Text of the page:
Eliot Ness, Pat Chambers, R.I.P.

Tuesday, October 18th, 2011

Someone on my Facebook page suggested that at my age I shouldn’t be surprised by the passings of friends. But I have lost two of my best friends, both artistic collaborators, in under a week. It feels like the Apocalypse, one drop at a time. We joined Chuck Bunn’s family and friends Sunday afternoon for a celebration of his life…a lovely event, really, but for me it was in the shadow of a second death, the day before.

Michael Cornelison was my friend. No question. But beyond that, he played such a key role in my adventures in indie filmmaking that it’s hard to imagine ever making another film without him. He co-starred with Patty McCormack in both “Mommy” films (playing two different parts, disappearing into each so completely that few viewers noticed he was in both films…in lead roles!). He was the cop lead in “Real Time: Siege at Lucas Street Market.” He starred in three award-winning short films of mine, and he narrated both “Caveman: V.T. Hamlin and Alley Oop” and “Mike Hammer’s Mickey Spillane.” His last stage appearance, earlier this year, co-starring with his talented son Nick, was in a five-minute play I wrote for a Des Moines competition (we were the judges’ pick the first of two nights). He played Captain Pat Chambers to Stacy Keach’s Mike Hammer in the Audie-winning “The Little Death” and in this year’s “Encore for Murder.” And of course he was the star of the one-man show “Eliot Ness: An Untouchable Life,” which Phil Dingeldein and I preserved as an HD film.

That merely speaks to my collaborations with Mike. In the ‘70s and ‘80s he was in Hollywood, where he starred in three pilots, was a guest star on many major shows (including but not limited to HILL STREET BLUES, WHITE SHADOW, BJ AND THE BEAR, DALLAS, REMINGTON STEELE, KNOTS LANDING, HUNTER and, in a recurring role, THE GREATEST AMERICAN HERO), and appeared in numerous films, notably MY FATHER’S HOUSE with Cliff Robertson, WHERE THE BUFFALO ROAM with Bill Murray and LOST IN AMERICA with Albert Brooks. In high school he landed a role in Norman Lear’s COLD TURKEY with Dick Van Dyke, and in his later years was a staple of indie film in Iowa (a nice role in THE FINAL SEASON, for instance) and was damn near the bedrock of Des Moines theater. He essentially discovered writer/director Frank Darabont when they collaborated on the short Stephen King film WOMAN IN THE ROOM, which went to home video as part of the NIGHTSHIFT collection and sparked Darabont’s filmmaking career. Additionally, Mike was one of the movers and shakers (writing, acting, directing) behind the legendary old-fashioned radio drama show out of Des Moines, REJECTION SLIP THEATER, which ran for ten years on WHO and was covered on NBC’s TODAY SHOW.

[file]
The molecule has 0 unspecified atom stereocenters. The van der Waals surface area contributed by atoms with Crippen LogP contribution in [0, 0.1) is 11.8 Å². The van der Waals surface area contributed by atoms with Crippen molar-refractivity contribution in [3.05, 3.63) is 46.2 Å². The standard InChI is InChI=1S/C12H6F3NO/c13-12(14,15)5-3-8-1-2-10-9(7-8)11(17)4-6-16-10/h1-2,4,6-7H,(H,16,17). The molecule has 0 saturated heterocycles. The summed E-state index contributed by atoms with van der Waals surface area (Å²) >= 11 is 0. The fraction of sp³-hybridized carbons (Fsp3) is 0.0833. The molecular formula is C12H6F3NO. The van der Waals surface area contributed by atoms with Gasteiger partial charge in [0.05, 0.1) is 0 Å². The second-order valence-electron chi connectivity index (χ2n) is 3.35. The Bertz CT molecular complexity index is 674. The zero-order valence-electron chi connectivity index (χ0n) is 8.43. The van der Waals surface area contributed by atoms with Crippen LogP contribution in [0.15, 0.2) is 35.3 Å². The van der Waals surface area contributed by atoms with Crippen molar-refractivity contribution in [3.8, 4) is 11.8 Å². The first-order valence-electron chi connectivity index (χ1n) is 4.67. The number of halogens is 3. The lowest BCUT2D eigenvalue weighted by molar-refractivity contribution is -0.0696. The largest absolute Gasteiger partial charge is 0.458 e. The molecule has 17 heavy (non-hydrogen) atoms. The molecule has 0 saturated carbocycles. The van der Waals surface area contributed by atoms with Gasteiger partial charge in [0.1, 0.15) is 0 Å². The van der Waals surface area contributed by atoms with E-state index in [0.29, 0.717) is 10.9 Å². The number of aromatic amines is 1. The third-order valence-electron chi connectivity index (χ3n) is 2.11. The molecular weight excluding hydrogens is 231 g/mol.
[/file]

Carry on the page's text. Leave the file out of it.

Mike left a body of work as a working actor that would be impressive even if he hadn’t mostly operated out of his home state. I met him in the mid-‘70s when he was acting opposite my sister-in-law Kathe Mull at Charlie’s Showplace in Des Moines. I had used Charlie’s as a pattern for a theater in QUARRY’S DEAL, and Mike had read that, got a kick out of it, apparently dug my writing, and we became friends. Shortly after that he was off to California for almost a decade. When he returned, he began nudging me toward indie filmmaking. We developed several potential indie films (check out my story “Firecracker Kill” for one of them), way way way ahead of the curve. Finally “Mommy” turned our dreams into reality. He was my right arm as well as my lead actor on all my productions. He was child actress Rachel Lemieux’s dialogue coach, for example, on “Mommy.” But most of all, as Patty McCormack said: “He is such a wonderful actor.”